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My mother is terminally ill. My father finally agreed to bring in hospice after months of discussion. However, he has since moved her to a nursing home which cancels the hospice. She was recently hospitalized and in spite of being terminally ill with liver disease, he signed consent for her to have a chemical stress test because one doctor suggested it. My sisters and I told him it was unnecessary due to her not being well enough to receive any treatment if they were to find something wrong. Results of the test were not given before her discharge back to the nursing home. My parents have a will and we were told years ago that there is a living will in there, but we have never seen it. I guess my question is- is there anything that we, as her children, can do to have better decisions made for her care? He is her POA- so do we just not have any say at all? He is not making sound decisions for her.

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Is your Mom unable at any time to participate in any of her own care decisions?
Does her husband consult her?
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You could also ask your father if you can help him review the Living Will to make sure it's up to date, w/o addressing your mother's situation. You can tell him that sometimes LWs that are executed years ago don't reflect current medical issues.

That way he won't have to try to find it if it's tucked away someplace.

A POA would be for legal and financial issues, so he shouldn't be acting under that to make medical decisions.

I do think though that he probably recognizes the situation but can't bring him to accept it. I couldn't help feeling so sorry for him, trying to save her, and perhaps not able to comprehend or acknowledge her current situation.

You're all so concerned and probably hurting so much that I'd try to find a way to work with him, to take the pressure off him and support the decisions that he does make that help her mother. I don't know how to do this, and don't know the dynamics in your family, but I'm guessing your father feels overwhelmed, perhaps isolated and lone because he is her partner, and could use all the support that's offered. That might make the issue of discussing the decisions he's making easier to approach.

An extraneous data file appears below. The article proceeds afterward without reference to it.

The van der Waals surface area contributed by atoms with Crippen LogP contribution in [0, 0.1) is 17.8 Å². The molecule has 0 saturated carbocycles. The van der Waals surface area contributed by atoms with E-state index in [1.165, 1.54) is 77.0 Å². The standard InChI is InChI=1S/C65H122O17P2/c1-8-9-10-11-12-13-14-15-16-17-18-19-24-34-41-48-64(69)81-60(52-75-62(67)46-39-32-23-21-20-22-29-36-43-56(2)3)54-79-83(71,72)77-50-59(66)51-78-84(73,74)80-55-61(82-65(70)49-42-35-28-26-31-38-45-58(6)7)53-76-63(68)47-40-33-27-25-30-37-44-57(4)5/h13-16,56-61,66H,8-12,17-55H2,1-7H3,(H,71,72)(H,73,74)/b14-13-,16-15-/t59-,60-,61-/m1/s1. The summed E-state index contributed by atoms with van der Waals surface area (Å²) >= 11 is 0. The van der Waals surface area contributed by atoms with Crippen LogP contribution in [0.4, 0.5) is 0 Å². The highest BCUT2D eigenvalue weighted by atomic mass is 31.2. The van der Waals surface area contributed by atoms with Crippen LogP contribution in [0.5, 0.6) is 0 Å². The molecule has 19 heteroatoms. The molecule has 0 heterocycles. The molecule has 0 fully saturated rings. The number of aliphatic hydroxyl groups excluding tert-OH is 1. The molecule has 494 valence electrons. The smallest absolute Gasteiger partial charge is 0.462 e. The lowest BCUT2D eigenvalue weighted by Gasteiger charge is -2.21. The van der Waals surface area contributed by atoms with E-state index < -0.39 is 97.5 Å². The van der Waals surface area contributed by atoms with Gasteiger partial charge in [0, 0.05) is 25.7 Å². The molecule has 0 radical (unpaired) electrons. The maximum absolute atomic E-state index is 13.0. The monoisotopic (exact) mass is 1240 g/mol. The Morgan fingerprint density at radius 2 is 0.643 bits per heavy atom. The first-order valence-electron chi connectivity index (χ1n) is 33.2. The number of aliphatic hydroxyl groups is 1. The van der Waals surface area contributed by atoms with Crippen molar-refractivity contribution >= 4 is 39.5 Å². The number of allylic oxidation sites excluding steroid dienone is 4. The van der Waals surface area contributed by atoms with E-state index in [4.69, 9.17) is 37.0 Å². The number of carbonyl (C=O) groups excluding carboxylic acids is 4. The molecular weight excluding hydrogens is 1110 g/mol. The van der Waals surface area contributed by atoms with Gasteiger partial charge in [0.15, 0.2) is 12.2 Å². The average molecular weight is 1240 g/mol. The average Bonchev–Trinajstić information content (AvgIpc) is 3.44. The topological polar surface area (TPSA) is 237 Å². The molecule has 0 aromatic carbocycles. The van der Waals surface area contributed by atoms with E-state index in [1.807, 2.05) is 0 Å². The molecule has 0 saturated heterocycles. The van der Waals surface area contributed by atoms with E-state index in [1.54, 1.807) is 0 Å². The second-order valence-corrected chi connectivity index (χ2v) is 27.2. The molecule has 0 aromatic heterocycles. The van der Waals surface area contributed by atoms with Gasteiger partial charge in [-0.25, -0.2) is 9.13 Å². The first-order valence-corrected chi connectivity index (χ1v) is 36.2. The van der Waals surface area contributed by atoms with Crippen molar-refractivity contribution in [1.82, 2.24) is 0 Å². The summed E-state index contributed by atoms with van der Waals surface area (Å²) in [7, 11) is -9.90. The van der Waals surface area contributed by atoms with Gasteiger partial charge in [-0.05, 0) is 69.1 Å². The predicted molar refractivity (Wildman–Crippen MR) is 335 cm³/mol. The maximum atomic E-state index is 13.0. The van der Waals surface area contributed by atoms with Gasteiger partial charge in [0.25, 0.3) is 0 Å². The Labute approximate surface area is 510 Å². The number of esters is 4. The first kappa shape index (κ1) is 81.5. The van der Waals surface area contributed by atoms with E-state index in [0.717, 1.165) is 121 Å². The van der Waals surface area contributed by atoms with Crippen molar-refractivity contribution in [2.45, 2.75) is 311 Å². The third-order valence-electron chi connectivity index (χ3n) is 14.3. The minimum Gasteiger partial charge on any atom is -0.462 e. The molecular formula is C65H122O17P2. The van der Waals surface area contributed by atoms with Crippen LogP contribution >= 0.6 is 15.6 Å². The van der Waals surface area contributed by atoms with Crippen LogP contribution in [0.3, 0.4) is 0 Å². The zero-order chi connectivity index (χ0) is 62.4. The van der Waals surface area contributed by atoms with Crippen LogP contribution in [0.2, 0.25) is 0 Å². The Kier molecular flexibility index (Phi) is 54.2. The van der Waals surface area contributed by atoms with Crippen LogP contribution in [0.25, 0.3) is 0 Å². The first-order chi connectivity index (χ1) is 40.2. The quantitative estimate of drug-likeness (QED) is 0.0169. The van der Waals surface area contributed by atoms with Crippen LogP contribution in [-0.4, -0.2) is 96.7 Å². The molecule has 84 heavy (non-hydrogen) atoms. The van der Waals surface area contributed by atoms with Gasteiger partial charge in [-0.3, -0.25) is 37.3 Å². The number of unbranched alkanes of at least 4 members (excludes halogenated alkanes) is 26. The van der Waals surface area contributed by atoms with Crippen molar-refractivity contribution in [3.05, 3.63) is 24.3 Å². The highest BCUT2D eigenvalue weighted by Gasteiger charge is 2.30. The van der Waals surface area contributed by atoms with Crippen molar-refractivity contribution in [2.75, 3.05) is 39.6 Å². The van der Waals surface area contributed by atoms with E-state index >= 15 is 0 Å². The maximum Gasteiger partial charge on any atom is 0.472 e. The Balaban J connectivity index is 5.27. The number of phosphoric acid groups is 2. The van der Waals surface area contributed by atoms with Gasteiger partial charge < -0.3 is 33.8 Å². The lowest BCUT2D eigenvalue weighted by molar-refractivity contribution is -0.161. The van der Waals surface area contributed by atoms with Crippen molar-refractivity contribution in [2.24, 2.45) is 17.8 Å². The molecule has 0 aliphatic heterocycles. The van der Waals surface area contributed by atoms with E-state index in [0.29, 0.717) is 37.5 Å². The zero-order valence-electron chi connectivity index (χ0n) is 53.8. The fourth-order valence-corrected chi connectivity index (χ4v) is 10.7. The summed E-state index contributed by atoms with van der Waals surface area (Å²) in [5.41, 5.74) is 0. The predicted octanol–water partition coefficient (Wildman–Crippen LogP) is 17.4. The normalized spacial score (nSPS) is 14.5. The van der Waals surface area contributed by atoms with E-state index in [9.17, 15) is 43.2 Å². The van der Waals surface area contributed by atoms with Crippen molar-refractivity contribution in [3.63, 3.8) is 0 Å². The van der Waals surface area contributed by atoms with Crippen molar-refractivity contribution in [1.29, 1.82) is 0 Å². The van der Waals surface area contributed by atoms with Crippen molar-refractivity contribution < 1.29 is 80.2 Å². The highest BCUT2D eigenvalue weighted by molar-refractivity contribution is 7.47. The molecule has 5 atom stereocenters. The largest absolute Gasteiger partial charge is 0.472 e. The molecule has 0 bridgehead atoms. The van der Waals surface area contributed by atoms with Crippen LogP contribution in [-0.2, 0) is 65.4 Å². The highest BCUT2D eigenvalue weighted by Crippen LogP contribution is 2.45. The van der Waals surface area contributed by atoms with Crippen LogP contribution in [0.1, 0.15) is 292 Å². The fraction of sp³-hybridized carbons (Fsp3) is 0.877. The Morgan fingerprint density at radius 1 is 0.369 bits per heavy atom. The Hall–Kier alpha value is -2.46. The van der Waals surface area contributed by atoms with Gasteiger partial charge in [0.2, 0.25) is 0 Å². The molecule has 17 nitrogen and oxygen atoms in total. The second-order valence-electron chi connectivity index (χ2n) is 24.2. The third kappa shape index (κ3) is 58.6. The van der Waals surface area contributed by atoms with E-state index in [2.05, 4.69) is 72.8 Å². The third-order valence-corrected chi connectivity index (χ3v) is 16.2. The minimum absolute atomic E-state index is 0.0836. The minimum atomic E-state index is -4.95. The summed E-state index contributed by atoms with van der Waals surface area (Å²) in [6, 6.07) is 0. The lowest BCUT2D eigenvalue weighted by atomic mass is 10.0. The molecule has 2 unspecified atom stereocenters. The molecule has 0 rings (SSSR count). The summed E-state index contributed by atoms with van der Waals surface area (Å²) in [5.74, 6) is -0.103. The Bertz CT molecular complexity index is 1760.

I wish you the best; I could sense the pain and sadness in your post.
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Hospice can go anywhere, one's home, Assisted Living, Nursing Home, etc.... curious why your Dad cancelled Hospice and they are a store house of knowledge regarding end of life decisions.

As long as your Dad is of clear mind and is the medical Power of Attorney for your Mom, he has the final say. You could ask Dad who is the second person in-line on Mom's POA just in case he gets sick and needs someone to fill in for him until he gets better.
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Correction to above: Should say, who is the Healthcare POA.
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I'd try to get my hands on the Living Will (Advance Medical Directive) to see what it says. Will dad let you see it? Most have a provision that says what they want near the end of life and that if the POA says different, THEIR LIVING WILL trumps the POA. See what it says.

Do you know if dad is her duly appointed Durable POA? If so, who does it list as the alternate? If you are alternate, will dad step down and become unavailable, so you can step in and make the decisions? If not, I'd seek legal advice as to how to override dad and get legal authority. I'd also see an attorney if there is no Durable POA.
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